2017 Hawai‘i College Guide
(Sponsored) Application to Acceptance: Choose the best fit, find financial aid options, plan campus visits and more with this complete resource. Plus current students share firsthand knowledge on financial aid.
(page 11 of 16)
UH-West O‘ahu Kūnihi Ka Mauna: Hula Journeys (Hawaiian Pacific Studies 312) students dance in their final performance at the end of the semester in front of the UH-West O‘ahu Library.
Photo: Mellissa Lochman, University of Hawai‘i - West O‘ahu
Both the parents and the education experts we talked to agree on one thing: It’s critical to involve teens in the financial conversation from early on. It’s easy to get caught up in the excitement and not look at the financial realities. “It’s hard in Hawai‘i because you have a high cost of living: nearly double the national average for the cost of a home, private school tuition, possibly K through 12, and then you’re planning for your retirement,” says Klein. “Financial aid may not go as far, because those costs aren’t going into consideration for your family contribution.” Let’s look at some options for financial aid.
The biggest provider of student aid in the country is the office of Federal Student Aid, which handles loans, grants and work-study programs to the tune of $150 billion each year. Other sources include state aid, aid from colleges and aid from nonprofits and private organizations, like Rotary or Lions clubs.
All students should start with the Free Application for Federal Student Aid (FAFSA), which takes about half an hour to fill out online once you gather tax returns and other pertinent documents. The application will also be shared with the financial-aid offices of the colleges listed on the application, so the colleges can figure out what aid they want to offer. Colleges look at the cost of attending the school, subtract the expected family contribution, and that indicates the financial need. Applications are available each year in early January at fafsa.gov. Important note: FAFSA applications need to be filled out each year a student is in college.
Anywhere from three days to three weeks after filing, the office of Federal Student Aid sends you a Student Aid Report. Look this over closely to make sure everything is correct. From there, a college can send you an aid offer, either on paper or electronically.
Don’t discount the possibility of independent scholarships. Mid-Pacific Institute senior Lamar Carter, for example, armed with his FAFSA application, landed one of only 10 scholarships offered annually by the John A. Burns School of Medicine (JABSOM) that not only pays for his entire undergraduate tuition at UH Mānoa, but also guarantees admission to the School of Medicine when he graduates. Many students would have been happy to call it a day at that point, but Carter had also used his FAFSA results to pursue a wide range of independent scholarships. “There were organizations giving out anywhere from a few hundred dollars to $2,000,” he says. “I wouldn’t get any of the scholarships I didn’t apply to, and there’s no harm in applying, so it just made sense.”
All told, Carter says the independent scholarships, from organizations ranging from Burger King to the National Eagle Scout Association, were worth about 20 percent of the value of the UH/JABSOM scholarship.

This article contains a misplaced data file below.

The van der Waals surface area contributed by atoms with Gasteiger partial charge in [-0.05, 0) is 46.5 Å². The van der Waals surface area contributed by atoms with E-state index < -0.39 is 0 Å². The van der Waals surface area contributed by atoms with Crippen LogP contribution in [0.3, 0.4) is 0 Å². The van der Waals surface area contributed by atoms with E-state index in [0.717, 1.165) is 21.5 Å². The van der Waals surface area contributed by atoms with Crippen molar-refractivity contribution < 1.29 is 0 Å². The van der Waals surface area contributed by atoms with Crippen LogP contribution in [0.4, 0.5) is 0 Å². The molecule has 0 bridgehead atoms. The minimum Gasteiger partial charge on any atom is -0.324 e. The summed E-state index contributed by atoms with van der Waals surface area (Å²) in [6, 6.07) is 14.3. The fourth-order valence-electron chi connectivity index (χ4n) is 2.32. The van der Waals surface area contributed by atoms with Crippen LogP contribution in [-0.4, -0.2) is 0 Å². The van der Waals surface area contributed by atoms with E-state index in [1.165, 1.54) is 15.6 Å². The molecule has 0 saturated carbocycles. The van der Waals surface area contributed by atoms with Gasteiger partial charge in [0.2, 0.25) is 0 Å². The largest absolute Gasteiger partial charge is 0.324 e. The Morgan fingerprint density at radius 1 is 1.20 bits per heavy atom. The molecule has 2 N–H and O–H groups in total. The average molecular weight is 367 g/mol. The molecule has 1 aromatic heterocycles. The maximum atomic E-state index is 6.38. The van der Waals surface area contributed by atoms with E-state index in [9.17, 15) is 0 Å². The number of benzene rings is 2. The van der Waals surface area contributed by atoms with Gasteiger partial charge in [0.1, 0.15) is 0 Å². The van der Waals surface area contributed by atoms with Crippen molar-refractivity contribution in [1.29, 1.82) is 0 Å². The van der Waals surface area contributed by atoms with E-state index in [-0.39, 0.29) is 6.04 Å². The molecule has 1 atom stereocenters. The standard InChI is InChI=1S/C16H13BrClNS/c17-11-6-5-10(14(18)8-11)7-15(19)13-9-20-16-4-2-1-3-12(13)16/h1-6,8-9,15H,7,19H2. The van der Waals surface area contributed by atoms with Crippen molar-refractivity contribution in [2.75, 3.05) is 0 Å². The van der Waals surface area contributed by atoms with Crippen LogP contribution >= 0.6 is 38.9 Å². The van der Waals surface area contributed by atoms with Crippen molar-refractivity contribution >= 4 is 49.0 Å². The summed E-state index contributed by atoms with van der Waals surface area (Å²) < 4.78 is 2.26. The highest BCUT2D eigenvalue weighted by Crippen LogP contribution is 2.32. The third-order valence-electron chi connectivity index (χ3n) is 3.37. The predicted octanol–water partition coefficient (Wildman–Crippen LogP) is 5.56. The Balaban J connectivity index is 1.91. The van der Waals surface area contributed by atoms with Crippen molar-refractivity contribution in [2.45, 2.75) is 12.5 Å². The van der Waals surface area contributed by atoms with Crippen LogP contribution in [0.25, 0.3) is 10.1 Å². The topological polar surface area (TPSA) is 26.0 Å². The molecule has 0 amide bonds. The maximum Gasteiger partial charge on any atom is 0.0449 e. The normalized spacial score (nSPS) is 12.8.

Chaminade University is regarded for its remarkably diverse student body—students come from Hawai‘i, the U.S. Mainland, Pacific region and beyond. The community is a family where students mature into world citizens who respect the complexity and diversity of others, value community service and strive to create a more just society.
Photo: Courtesy of Chaminade University
Nationwide (but not federal)
Nearly 300 colleges, universities and scholarship programs use the College Board Scholarship Service application, called CSS/PROFILE, to determine to whom they’ll grant aid. The application is different from FAFSA and takes between 45 minutes and two hours to complete. There is a fee to file this application, so only do so if the school(s) or scholarship programs of your choice are asking for it. It’s $25 for one college or program; additional reports are $16.
In 2015, the University of Hawai‘i Foundation gave nearly $40 million in student aid to help students attend the UH system. “The bulk of our students are still first-generation kids or of minority/immigrant status, so the need for scholarships is particularly great,” says Donna Vuchinich, the president and CEO of the UH Foundation. She recommends using the organization’s database, found at uhfoundation.org, to “slice and dice it” to see what financial aid might be a good fit. She has two pieces of advice. One, if a student is enrolling in a community college, ensure she or he is taking at least 15 credits. “If kids don’t take that many credits, they don’t tend to do as well.” Second, apply early: “November and December for summer scholarships; February through May for fall. Don’t wait until you graduate to start looking.”
The Hawai‘i Community Foundation (HCF) administers more than 200 scholarship funds and annually awards $4.5 million in student aid for students bound for college locally or on the Mainland. “We begin the process in November, and encourage families to start early,” says Eric La‘a, the Senior Development officer at HCF. “The application process is quite extensive.” The good news? The platform is set up so students can be matched with more than one scholarship. But the number of applicants has increased significantly in recent years, so apply as early as you can.
Students who are of Hawaiian ancestry may be eligible for scholarships, ranging from $500 to $4,000, through Office of Hawaiian Affairs (OHA). Visit oha.org/scholarships for information on the two OHA programs, and a downloadable guide with information on additional scholarships, financial aid resources and support services for Hawaiian students.